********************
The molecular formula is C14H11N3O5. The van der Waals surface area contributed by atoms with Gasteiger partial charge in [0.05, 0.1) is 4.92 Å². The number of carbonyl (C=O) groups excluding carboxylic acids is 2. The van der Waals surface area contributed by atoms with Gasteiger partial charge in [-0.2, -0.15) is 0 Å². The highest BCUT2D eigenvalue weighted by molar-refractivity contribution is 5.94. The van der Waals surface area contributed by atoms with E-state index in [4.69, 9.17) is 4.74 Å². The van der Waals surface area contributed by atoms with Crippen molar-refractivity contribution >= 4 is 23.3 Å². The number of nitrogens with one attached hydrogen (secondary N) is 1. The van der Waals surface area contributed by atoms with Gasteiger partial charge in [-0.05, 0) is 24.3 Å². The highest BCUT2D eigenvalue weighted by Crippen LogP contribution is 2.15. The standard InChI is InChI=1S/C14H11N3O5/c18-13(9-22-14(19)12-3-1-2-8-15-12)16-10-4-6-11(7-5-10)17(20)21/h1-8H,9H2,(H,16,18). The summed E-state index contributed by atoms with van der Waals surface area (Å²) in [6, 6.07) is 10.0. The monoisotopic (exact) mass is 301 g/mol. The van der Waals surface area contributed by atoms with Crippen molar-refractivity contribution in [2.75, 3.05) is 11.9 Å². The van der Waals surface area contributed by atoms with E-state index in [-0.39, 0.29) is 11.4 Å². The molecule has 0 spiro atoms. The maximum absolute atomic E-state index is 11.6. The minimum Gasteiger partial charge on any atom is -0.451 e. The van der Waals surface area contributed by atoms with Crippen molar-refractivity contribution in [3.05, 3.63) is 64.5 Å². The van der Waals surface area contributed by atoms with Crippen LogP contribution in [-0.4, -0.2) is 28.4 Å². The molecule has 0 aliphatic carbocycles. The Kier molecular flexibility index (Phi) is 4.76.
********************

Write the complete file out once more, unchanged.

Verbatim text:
The molecular formula is C14H11N3O5. The van der Waals surface area contributed by atoms with Gasteiger partial charge in [0.05, 0.1) is 4.92 Å². The number of carbonyl (C=O) groups excluding carboxylic acids is 2. The van der Waals surface area contributed by atoms with Gasteiger partial charge in [-0.2, -0.15) is 0 Å². The highest BCUT2D eigenvalue weighted by molar-refractivity contribution is 5.94. The van der Waals surface area contributed by atoms with E-state index in [4.69, 9.17) is 4.74 Å². The van der Waals surface area contributed by atoms with Crippen molar-refractivity contribution >= 4 is 23.3 Å². The number of nitrogens with one attached hydrogen (secondary N) is 1. The van der Waals surface area contributed by atoms with Gasteiger partial charge in [-0.05, 0) is 24.3 Å². The highest BCUT2D eigenvalue weighted by Crippen LogP contribution is 2.15. The standard InChI is InChI=1S/C14H11N3O5/c18-13(9-22-14(19)12-3-1-2-8-15-12)16-10-4-6-11(7-5-10)17(20)21/h1-8H,9H2,(H,16,18). The summed E-state index contributed by atoms with van der Waals surface area (Å²) in [6, 6.07) is 10.0. The monoisotopic (exact) mass is 301 g/mol. The van der Waals surface area contributed by atoms with Crippen molar-refractivity contribution in [2.75, 3.05) is 11.9 Å². The van der Waals surface area contributed by atoms with E-state index in [-0.39, 0.29) is 11.4 Å². The molecule has 0 spiro atoms. The maximum absolute atomic E-state index is 11.6. The minimum Gasteiger partial charge on any atom is -0.451 e. The van der Waals surface area contributed by atoms with Crippen molar-refractivity contribution in [3.05, 3.63) is 64.5 Å². The van der Waals surface area contributed by atoms with Crippen LogP contribution in [-0.4, -0.2) is 28.4 Å². The molecule has 0 aliphatic carbocycles. The Kier molecular flexibility index (Phi) is 4.76.